The new head of the embattled Serious Fraud Office has put a tough senior former judge on the payroll to aid his attempts at cracking down on City crime.
David Green, who last Friday launched an investigation into the Libor scandal and reopened its inquiry into the Weavering hedge fund fraud, has hired Geoffrey Rivlin QC to advise him on bringing cases to court.
The move will form a key plank in Mr Green's attempts to improve the SFO's reputation for competence after its bungled investigation into Vincent Tchenguiz, which resulted in the organisation dropping its case and apologising to the tycoon.
Mr Green, who has practised as a QC himself, said Mr Rivlin would be used to focus on making sure cases are of a high quality when they reach the courts to maximise the chances of successful prosecutions.
Rivlin, who retired last year as senior resident judge at Southwark Crown Court will take up the new role for two years. He had a terrifying reputation among senior lawyers and barristers appearing in his courts.
Eversheds partner Neill Blundell, said: "He was an absolute stickler for detail. Extremely pernickity. Boy did you know it if you got it wrong in his court."
He added that Rivlin would be extremely effective at killing unwinnable cases in their early stages, or recommending improvements. "It's extremely innovative of Green," he said.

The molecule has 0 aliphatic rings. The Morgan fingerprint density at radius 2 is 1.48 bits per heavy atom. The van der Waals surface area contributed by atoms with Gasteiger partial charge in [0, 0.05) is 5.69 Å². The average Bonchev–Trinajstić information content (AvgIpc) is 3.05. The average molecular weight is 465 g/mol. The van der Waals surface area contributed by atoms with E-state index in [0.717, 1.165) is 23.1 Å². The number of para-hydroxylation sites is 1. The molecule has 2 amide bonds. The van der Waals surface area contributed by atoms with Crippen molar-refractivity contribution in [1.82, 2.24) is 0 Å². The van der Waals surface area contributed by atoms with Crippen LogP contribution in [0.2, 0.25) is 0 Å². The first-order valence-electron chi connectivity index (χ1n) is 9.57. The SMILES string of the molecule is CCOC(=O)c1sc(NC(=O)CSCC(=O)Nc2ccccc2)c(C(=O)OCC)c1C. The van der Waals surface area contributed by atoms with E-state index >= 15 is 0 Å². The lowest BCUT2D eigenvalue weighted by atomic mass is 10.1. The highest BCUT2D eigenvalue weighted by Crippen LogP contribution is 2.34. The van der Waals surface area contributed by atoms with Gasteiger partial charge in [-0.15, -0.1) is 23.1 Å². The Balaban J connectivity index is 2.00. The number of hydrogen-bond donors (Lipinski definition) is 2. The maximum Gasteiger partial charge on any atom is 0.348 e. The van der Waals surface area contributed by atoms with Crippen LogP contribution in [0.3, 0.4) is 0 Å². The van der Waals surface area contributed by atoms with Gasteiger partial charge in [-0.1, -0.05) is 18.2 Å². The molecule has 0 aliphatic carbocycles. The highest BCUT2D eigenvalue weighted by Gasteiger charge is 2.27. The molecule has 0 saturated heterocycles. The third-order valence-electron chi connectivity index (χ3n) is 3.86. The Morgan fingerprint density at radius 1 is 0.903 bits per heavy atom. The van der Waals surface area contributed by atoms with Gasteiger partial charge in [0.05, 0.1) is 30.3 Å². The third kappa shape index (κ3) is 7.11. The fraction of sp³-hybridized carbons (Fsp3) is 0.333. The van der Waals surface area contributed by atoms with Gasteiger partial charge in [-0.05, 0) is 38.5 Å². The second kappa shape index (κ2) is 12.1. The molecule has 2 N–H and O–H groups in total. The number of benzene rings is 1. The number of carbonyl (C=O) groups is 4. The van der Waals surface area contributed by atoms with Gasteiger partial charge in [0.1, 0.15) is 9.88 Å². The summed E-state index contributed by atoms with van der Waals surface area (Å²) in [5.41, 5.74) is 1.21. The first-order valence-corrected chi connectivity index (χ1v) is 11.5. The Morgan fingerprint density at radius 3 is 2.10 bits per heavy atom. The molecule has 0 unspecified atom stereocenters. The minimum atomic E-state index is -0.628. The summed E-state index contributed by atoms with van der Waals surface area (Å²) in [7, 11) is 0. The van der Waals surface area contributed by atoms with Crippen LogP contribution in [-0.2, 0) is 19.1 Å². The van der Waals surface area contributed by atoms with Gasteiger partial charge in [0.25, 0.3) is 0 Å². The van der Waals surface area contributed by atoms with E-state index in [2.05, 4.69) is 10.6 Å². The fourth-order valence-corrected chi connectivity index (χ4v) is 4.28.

Another fraud lawyer at a leading firm said: "He'll be brilliant at making sure cases are in good nick when they come to trial. But I pity the people working for him. Like a lot of judges, he's worked on his own for a long time. How will he be able to manage people at the SFO?"
Rivlin will support the work of another newcomer to the organisation, Alan Milford, currently head of organised crime at the Crown Prosecution Service.
Mr Green, who took over from Richard Alderman in April, arrived on a mission to, in his words: "Recharge the SFO's corporate self-respect and lead it to the top of its game as a major crime fighting agency."
Geoffrey Rivlin QC, who retired last year as senior resident judge at Southwark Crown Court, is to be paid £100,000 a year for the two-year position.
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